So you never accept any rental offer below what the bank valuation is based on otherwise you may have to pony up a nice wad of cash on top of your repayments to bring the equity position back into the acceptable range.

        Easy fix is to have APRA determine that all commercial valuations are based on average rent over last 2 years. Zero rent = almost Zero commercial value…. Banks will sort the rest out. Cant sell if its has not been returning any rent as there is nothing to make a valuation on.

    • truthisfashionable

      Has anyone thought through that scenario?
      Businesses no longer located in the CBD so they turn commercial into residential, but regardless of where you live (assuming WFH) your office is steps away.
      Bricks and Mortar stores are leaving so the vivacious shopping is gone.
      I guess the hope would have to be that the bars, pubs and clubs remain, but we know how NIM-BY the nation is so if its slightly noisy for all the new residents it will be gone within months.
      So what remains the draw to live in a ‘CBD’ without any business and reduced entertainment?

      • Most of NY (Manhattan) is residential with only commercial in downtown (Wall St) and Midtown (Grand Central / Madison Ave).

        The fact that a lot of ppl live there means shops and restaurants and bars. Go look at walkable suburbs like Potts Point and Paddington. Lots of bars, restaurants and shops. That would be the CBD if enough residents with disposable income moved in to replace the office workers.

    • 20 person house parties and sending kids back to school for 2 weeks before sending them all over on school holidays were the obvious dumb moves.
      Its mass gatherings in enclosed spaces where this virus explodes. Fortunately some of the community housing blocks should be nearing herd immunity by now.

  3. The real question is, how to trade this trend. Kogan, Afterpay shares are already up a zillion %. I cashed out of Kogan back at $9.50 thinking it had its run and here we are at $17!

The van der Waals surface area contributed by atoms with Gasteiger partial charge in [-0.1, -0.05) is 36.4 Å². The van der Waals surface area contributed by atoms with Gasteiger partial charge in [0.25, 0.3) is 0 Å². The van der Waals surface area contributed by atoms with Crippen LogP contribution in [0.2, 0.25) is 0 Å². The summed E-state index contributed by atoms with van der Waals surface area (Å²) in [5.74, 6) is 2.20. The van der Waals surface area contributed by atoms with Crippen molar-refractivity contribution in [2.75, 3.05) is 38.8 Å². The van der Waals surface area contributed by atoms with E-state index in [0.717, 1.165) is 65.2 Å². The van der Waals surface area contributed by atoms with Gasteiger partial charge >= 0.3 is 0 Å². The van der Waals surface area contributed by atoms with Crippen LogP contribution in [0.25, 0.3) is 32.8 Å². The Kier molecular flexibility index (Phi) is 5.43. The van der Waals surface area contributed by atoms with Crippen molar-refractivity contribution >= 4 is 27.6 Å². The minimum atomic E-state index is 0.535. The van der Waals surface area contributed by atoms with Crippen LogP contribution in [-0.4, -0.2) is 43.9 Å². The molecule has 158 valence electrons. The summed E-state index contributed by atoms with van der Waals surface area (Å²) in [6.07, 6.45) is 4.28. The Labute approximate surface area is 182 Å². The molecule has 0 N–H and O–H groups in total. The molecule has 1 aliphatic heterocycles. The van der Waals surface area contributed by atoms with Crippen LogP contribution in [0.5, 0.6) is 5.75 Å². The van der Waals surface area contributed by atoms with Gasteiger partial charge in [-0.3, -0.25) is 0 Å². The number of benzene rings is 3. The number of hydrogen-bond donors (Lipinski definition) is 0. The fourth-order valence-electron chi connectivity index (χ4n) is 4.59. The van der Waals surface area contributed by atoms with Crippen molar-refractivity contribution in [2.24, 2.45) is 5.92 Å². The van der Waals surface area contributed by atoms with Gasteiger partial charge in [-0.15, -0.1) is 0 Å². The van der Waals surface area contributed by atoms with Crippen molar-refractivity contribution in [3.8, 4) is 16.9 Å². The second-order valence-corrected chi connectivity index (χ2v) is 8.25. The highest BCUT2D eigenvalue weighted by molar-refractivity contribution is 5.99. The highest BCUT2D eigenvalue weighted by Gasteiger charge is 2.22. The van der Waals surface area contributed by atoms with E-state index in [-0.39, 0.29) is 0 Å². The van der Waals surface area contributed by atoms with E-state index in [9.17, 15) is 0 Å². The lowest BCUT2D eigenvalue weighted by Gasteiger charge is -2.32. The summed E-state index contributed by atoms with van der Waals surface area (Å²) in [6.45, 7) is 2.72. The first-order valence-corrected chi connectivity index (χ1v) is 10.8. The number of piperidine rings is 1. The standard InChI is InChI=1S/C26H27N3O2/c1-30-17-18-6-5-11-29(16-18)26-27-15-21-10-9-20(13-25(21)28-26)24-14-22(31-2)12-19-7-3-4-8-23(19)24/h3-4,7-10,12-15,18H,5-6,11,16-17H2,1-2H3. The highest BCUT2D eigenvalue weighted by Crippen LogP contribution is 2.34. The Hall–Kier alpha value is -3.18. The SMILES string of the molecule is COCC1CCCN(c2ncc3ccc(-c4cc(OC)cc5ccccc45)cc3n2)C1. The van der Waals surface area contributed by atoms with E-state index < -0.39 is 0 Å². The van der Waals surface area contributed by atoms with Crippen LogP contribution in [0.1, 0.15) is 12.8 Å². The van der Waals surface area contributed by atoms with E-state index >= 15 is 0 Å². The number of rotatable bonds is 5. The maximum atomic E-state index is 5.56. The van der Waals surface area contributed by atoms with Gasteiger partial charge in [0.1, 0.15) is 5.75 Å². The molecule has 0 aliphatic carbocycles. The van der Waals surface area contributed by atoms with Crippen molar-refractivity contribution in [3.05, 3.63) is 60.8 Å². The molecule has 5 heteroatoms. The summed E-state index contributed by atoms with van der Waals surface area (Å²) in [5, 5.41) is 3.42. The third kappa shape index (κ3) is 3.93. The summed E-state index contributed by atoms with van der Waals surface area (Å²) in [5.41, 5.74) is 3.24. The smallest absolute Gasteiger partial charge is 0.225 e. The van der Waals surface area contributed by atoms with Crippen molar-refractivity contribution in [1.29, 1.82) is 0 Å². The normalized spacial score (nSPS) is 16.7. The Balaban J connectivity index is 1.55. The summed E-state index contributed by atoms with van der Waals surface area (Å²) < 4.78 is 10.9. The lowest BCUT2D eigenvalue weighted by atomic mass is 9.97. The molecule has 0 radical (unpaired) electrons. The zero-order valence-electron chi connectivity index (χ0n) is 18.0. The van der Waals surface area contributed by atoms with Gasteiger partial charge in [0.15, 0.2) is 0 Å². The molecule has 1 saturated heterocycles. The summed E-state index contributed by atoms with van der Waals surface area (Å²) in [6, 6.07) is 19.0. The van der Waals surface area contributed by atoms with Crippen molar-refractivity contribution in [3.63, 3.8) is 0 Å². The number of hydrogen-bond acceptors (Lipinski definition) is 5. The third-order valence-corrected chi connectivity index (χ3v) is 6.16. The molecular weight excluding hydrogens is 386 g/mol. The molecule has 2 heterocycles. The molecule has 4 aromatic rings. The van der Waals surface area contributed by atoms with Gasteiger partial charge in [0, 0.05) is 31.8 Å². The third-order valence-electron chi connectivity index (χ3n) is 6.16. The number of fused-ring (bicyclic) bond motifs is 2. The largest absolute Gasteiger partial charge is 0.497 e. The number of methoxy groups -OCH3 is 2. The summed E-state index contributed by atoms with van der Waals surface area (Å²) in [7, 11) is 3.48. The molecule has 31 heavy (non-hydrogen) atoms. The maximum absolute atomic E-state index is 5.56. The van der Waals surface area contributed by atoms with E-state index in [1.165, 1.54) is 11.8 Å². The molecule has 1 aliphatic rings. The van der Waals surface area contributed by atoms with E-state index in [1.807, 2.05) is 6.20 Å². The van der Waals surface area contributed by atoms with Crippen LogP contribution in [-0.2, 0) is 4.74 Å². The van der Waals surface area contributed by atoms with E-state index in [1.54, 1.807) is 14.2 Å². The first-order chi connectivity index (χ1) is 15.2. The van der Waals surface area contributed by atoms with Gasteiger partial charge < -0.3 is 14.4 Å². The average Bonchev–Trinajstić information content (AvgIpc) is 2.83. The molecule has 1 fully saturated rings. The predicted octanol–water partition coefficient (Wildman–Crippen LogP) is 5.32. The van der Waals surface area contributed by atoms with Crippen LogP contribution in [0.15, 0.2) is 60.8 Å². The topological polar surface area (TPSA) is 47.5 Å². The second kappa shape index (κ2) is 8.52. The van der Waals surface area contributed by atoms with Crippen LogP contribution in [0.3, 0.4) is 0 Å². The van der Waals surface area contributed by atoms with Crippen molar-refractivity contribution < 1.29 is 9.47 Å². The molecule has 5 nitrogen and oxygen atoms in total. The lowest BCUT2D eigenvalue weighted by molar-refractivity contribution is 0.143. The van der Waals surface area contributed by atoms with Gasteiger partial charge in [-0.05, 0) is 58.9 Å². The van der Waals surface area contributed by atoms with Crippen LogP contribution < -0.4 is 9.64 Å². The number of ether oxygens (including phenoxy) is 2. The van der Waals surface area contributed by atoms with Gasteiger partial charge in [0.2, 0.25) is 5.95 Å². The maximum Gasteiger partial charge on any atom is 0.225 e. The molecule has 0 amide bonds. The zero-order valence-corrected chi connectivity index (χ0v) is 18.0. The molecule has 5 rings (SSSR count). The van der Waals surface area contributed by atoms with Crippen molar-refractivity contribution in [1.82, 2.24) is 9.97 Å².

Any ideas?

    • kannigetMEMBER

      Kogan source almost all of its merch directly through Hong Kong, If the situation with Hong Kong continues to escalate and our relationship with China also continues Kogan will struggle to get stuff at good enough prices.
      The delays for stuff coming out of China is already crazy, I used to get things shipped here in 2 weeks now its closer to 3 months and costs 3 times as much.


    With the virus behaving like a highly trained and merciless sniper, there is no current reward for our limitless vanity that has powered consumption growth for decades. Anything connected to the casual and usually pointless ‘therapeutic’ spend to advance the ‘consumption’ economy will be a casualty. We’re headed quickly away ( never to return) from an economic period where frivolity and status achievement were the main engines.

    I will be a tough lesson to learn in OZ as so many aspects of our ‘culture’ connect to usually empty appearances and these include our reverence and affinity of all material items; the largest being property.
    It’s quite clear that our economic future will be a vastly different from our immediate past and despite the efforts of our leaders and the RBA, we’ll soon be in frightful whitewater on the river journey and what lies ahead was never anticipated accurately and our skills ( beyond terror-driven adrenalin) will not be much good.

    If we’re honest with ourselves (likely- once the shock wears off), we’ll welcome the other side as an opportunity to embrace a renaissance that is both needed and long overdue.

  5. blacktwin997MEMBER

    Please please please let them convert Chadstone into a combined go kart track, pistol range and paintball arena.